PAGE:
Nostalgia: it takes us to a place where we ache to go again.

I heard on the news the other day a report where a Mother was charged with neglect for allowing her 10 year old daughter walk to and from a playground and play unsupervised. Although I didn’t hear the full story it made me think about the times I see children in my neck of the woods waiting to be picked up right in front of their homes with a parent waiting right by their side like some sort of security detail. I am not talking about toddlers going to kindergarten but grade school children ranging up to 12 years of age or more.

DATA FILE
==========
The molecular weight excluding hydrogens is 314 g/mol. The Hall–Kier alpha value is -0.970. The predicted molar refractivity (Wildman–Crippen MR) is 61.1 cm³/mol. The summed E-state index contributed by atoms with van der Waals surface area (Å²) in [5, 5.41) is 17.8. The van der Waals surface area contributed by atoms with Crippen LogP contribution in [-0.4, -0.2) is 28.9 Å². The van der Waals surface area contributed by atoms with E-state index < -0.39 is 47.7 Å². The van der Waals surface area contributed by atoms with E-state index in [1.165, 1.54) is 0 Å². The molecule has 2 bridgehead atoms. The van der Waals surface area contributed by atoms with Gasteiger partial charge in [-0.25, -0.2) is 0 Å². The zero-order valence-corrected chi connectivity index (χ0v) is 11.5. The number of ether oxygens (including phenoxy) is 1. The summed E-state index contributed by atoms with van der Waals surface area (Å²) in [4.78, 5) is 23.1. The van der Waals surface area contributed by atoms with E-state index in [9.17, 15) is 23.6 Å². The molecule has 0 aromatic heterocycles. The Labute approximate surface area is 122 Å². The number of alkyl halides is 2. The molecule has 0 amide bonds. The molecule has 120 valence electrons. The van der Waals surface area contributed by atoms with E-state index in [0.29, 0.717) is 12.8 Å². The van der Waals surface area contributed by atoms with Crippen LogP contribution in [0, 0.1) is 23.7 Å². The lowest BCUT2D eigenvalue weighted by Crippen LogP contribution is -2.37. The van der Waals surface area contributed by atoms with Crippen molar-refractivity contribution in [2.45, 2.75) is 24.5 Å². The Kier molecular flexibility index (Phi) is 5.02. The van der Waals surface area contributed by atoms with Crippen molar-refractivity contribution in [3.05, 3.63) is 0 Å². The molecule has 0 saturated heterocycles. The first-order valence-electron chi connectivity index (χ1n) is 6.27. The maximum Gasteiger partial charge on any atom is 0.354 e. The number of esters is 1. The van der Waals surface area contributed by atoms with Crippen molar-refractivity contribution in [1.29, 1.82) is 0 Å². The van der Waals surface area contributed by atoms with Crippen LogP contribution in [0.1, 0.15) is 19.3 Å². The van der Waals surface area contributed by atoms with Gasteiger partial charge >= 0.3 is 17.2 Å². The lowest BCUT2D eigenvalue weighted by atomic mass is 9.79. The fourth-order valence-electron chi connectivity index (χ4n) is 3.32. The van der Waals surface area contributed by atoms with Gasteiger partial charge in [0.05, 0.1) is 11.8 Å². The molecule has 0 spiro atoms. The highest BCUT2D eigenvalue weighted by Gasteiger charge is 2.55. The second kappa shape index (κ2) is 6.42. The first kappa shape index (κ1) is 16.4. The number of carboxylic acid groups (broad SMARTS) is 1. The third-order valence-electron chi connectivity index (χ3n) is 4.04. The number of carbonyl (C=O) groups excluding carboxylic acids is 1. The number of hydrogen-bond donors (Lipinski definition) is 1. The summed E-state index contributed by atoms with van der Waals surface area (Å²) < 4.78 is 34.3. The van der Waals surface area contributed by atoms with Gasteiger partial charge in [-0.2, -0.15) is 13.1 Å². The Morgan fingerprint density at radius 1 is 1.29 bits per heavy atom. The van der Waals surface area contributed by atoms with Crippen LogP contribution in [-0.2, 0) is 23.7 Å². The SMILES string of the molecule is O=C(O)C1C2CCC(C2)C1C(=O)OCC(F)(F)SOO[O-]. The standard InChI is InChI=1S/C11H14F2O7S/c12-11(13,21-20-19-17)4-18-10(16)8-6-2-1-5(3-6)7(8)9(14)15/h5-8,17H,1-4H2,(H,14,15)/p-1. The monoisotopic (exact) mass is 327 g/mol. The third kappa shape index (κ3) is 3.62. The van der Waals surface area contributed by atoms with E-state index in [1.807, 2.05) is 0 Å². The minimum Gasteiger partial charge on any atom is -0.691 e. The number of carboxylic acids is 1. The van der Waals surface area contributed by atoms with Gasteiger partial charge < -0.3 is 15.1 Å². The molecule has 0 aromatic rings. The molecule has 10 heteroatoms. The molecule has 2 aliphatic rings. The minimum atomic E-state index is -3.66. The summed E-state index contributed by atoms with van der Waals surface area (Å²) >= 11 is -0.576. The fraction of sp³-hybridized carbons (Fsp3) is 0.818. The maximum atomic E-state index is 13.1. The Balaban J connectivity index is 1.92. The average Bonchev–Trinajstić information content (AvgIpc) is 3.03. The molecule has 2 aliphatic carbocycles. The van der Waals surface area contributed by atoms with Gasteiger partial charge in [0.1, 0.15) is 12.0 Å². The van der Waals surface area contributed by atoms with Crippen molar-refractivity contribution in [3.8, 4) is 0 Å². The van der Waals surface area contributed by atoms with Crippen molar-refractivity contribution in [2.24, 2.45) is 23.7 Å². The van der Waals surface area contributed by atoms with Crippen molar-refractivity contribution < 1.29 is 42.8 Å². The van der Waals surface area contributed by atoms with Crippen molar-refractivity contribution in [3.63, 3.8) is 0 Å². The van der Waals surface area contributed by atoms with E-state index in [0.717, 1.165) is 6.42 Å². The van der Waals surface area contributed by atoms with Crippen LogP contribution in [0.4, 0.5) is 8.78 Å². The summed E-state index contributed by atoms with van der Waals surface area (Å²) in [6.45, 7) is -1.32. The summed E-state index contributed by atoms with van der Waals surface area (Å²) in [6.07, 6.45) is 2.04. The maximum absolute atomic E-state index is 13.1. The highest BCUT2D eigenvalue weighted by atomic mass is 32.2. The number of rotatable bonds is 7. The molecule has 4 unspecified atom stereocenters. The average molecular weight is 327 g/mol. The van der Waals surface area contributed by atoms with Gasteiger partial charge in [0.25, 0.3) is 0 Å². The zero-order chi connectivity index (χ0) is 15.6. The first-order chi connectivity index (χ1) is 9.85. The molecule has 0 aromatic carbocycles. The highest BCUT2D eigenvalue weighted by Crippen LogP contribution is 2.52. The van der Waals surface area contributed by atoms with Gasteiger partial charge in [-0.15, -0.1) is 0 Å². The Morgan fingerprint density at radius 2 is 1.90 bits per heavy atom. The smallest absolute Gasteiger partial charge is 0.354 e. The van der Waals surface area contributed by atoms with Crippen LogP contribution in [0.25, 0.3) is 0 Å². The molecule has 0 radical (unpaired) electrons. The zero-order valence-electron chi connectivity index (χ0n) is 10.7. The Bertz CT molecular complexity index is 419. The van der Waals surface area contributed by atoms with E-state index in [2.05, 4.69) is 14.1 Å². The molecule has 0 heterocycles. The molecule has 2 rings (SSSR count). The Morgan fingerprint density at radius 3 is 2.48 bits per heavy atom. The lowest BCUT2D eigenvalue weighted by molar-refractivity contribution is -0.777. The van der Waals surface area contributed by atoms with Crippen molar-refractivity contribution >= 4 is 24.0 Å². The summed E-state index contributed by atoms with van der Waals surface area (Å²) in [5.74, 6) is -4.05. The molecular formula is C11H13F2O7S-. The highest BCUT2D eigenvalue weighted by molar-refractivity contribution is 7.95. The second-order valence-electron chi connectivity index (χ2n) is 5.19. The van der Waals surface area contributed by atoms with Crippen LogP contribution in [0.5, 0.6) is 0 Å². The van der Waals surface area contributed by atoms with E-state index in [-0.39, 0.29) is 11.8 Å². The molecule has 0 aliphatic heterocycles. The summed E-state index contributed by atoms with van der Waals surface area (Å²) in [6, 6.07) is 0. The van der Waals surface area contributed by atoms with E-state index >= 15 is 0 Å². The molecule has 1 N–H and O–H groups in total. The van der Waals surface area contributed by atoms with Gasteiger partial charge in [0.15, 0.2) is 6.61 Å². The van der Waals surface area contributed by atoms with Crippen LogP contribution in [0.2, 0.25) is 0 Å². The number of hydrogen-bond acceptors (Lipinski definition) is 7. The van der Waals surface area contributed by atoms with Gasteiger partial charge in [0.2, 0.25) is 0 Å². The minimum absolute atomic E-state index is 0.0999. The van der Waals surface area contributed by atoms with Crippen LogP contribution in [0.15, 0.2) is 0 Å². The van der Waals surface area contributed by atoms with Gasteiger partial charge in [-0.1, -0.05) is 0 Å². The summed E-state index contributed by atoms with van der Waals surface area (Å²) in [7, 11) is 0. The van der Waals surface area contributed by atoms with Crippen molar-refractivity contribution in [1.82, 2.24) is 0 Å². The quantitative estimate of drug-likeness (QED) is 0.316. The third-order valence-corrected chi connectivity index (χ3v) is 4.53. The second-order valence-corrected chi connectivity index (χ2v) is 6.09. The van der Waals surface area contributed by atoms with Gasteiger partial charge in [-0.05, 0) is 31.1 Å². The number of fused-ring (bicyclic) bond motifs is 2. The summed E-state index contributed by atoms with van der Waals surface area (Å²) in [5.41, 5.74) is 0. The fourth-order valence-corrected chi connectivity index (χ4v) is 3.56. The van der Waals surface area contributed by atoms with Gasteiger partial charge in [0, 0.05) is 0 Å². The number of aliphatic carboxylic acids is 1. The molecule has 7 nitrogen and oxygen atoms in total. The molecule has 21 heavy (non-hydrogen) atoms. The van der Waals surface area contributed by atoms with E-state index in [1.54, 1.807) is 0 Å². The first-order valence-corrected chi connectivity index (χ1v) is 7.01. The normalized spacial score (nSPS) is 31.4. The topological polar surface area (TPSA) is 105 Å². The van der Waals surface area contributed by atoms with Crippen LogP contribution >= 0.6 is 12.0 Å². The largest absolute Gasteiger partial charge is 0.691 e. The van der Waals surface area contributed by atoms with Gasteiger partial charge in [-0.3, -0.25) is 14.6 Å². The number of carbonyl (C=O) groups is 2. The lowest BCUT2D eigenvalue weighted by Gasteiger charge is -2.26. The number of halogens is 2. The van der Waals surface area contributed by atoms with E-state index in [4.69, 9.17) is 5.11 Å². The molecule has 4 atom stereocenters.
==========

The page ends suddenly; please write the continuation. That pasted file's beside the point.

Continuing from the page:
I thought about my own childhood in the mid 1960’s through the early 1970’s and how child rearing seems to have changed. In my day if you were deemed close enough to your school (up to two miles ) you walked or rode your bicycle to school only a few rich kids were driven. If you took a bus to school the stops were far & few between not at every block which seems to be the norm nowadays. It’s strange I do not see children play outside anymore maybe they are all cocooned inside with X-Box & PlayStation controllers which seem surgically attached to their hands. It also seems that playing some type of sporting activity has to be meticulously planned and organized by grownups with expensive bright uniforms on brand new meticulously kept municipal sports fields.